' She made me walk '. Duolingo accused me of leaving a word out, but English can be wonderfully succinct .
"She made me walk" is in the simple past tense, but this activity is all about teaching you how to use the past perfect tense.
Yes, "made me walk" is simple past (or preterit/preterite).
But, NO, this is about learning the present perfect, not past perfect.
http://www.englishpage.com/verbpage/presentperfect.html http://www.englishpage.com/verbpage/pastperfect.html http://www.englishpage.com/verbpage/simplepast.html http://www.spanishdict.com/answers/231526/english-grammar-choosing-between-the-simple-past-preterite-and-the-present-perfect-tenses#.WMQ2RG8rLA4
NO! "Made" is past (preterite, preterito) tense. Duo wanted you to practice "present perfect", i.e. "he, has, ha obligado." http://www.englishpage.com/verbpage/presentperfect.html
Take a look at what section of Duo this is in: https://www.duolingo.com/skill/es/Verbs%3A-Present-Perfect/practice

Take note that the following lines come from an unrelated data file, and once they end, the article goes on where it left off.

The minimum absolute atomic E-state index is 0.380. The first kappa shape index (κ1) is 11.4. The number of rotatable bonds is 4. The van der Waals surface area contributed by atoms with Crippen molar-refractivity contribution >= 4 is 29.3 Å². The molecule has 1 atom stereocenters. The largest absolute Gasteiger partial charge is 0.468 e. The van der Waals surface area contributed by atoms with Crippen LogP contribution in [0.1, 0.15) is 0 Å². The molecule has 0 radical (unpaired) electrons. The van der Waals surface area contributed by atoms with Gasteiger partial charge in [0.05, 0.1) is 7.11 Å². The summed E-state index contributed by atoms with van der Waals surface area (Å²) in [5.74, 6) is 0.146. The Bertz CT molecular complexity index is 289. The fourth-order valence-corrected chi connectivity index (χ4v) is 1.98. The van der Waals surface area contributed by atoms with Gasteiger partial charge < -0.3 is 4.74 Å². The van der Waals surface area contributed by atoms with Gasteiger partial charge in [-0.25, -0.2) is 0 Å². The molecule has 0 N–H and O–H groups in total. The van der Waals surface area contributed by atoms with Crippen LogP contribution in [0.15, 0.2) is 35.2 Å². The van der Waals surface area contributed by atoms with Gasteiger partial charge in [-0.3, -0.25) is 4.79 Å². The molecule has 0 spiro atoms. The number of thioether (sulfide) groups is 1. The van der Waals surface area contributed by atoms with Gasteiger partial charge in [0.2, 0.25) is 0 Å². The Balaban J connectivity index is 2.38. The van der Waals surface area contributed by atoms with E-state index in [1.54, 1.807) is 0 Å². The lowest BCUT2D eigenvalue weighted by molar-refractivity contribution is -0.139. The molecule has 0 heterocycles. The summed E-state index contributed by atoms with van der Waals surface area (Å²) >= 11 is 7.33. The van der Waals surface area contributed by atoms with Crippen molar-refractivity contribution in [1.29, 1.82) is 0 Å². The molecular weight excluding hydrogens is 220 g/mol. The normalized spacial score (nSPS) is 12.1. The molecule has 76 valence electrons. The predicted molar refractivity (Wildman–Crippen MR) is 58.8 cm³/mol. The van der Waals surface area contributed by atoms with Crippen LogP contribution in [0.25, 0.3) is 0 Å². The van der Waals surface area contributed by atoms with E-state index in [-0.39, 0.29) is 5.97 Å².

Taylor, "me" is a direct object pronoun; mi without an accent is a possessive adjective: mi libro, mi novio; mí with an accent is a prepositional object pronoun: para mí, sin mí, después de mí, a mí...
Thanks Melita2. This site has been very helpful and I am thankful to nice people like you answering questions.
compelled = obliged - neither is common in English - but synonyms should be accepted
If "She has bound me to walk." then why does Duo suggest "bound" as a translation for obligado? also "bound" can mean oblige or obliged.
In Spanish, many verbs must be followed by a preposition, which may or may not correspond to the preposition (if any) used in English. The following is a list of Spanish verbs which require a when followed by an infinitive. http://www.elearnspanishlanguage.com/grammar/verb/verbswithprep-a.html